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WHAT SHE'S HAVING

Real Italian Gusto in Medford is just the kind of small business we should support

Matteo and Francesca Ronzio came to Boston with a dream. And it’s delicious.

Francesca and Matteo Ronzio of Real Italian Gusto in Medford.
Francesca and Matteo Ronzio of Real Italian Gusto in Medford.Handout

News about restaurant closures escalate every week. Many independent businesses are barely hanging on. But Matteo Ronzio and his wife, Francesca, came to Medford from Italy with a dream: to open a restaurant. They’re not giving up.

They run Real Italian Gusto in Medford Square, a small pizza and pasta shop with a chef from Naples, Ciro Langella. Ronzio is from Florence, and his wife is from Milan. He used to work in sales and marketing for Thermo Fisher Scientific, and he came here a lot on business.

“We fell in love with New England: Boston, Maine, New Hampshire, Vermont. And there’s a big Italian community in Boston and in Medford itself. We decided to try this crazy thing to open a business here in the United States, and we love food and wine, because we’re Italians,” he says.

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The restaurant previously employed 17 people; now they’re down to five. When they reopen, they’ll have fewer seats. But for now, Ronzio is focused on the present, sticking to the same authentic food he grew up with, this time for takeout.

“We do everything from scratch. I don’t have a freezer; I have a walk-in fridge,” he says. “We don’t have a big menu, but we do homemade pasta, with Italian tomatoes and flour for the pizza. We say we’re authentic, because we are from Italy. We do recipes that we do at our house. Nothing too fancy. We usually don’t use garlic. Most Italian restaurants in US use a lot; we use garlic for marinara pizza but not for marinara sauce. Small things that make the taste different. Not better, different.”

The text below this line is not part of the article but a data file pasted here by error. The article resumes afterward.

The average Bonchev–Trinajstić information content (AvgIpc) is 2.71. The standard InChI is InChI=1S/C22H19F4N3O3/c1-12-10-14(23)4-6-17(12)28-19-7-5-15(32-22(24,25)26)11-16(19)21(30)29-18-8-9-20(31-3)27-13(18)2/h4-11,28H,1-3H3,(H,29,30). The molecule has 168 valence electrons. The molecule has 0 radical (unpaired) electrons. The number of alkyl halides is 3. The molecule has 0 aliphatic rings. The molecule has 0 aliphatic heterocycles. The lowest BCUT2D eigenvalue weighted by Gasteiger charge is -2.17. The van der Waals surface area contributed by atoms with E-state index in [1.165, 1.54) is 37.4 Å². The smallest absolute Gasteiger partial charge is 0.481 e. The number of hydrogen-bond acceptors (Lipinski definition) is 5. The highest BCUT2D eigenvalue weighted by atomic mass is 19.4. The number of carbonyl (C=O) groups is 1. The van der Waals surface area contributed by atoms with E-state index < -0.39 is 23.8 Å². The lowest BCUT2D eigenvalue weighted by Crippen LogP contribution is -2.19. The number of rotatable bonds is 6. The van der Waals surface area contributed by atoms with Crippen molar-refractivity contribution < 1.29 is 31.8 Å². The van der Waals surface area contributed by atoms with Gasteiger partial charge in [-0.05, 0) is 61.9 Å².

His favorite dish is margherita pizza ($11), so that’s what we ordered last weekend, when my family and I were eager for pizza — and anxious to support a local business. Ronzio promised a fluffier, airier dough, and that’s what we got. Instead of an oily, droopy slice (which certainly has its place in the pantheon of pizza styles), this was light and craterous, with hardly any grease, just a light blanket of tomato sauce and a few dabs of chewy mozzarella. It’s sweet and savory; four slices are easy to eat on one’s own. My kids go for the Calabria ($13): spicy salami, crisp pepperoni-like saucers with little pools of grease in the meat. They approve.

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We also order arancini ($8). I would visit again for this dish alone; enormous fried rice balls dotted with sweet little peas. So often, arancini are dry and bulbous, with the texture of soggy sweat socks. Here, the rice has structural integrity. A splash of that sweetish marinara sauce (no garlic) helps. Next time, we’ll try the pastas: carbonara, ravioli, amatriciana.

During normal times, the restaurant offers dine-in options. Now, it’s pizza and pasta to go, with a new menu addition: pizza with prosciutto and fig spread, called “speranza,” meaning hope.

“We’re lucky to be here and happy to be here,” says Ronzio. “We have all our relatives in Italy, and Italy is struggling a lot. Now is not fun. . . . But we love to go to work.”

Real Italian Gusto, 24 High St., Medford, 781-396-1656, www.realitaliangusto.com


Kara Baskin can be reached at kara.baskin@globe.com. Follow her on Twitter @kcbaskin.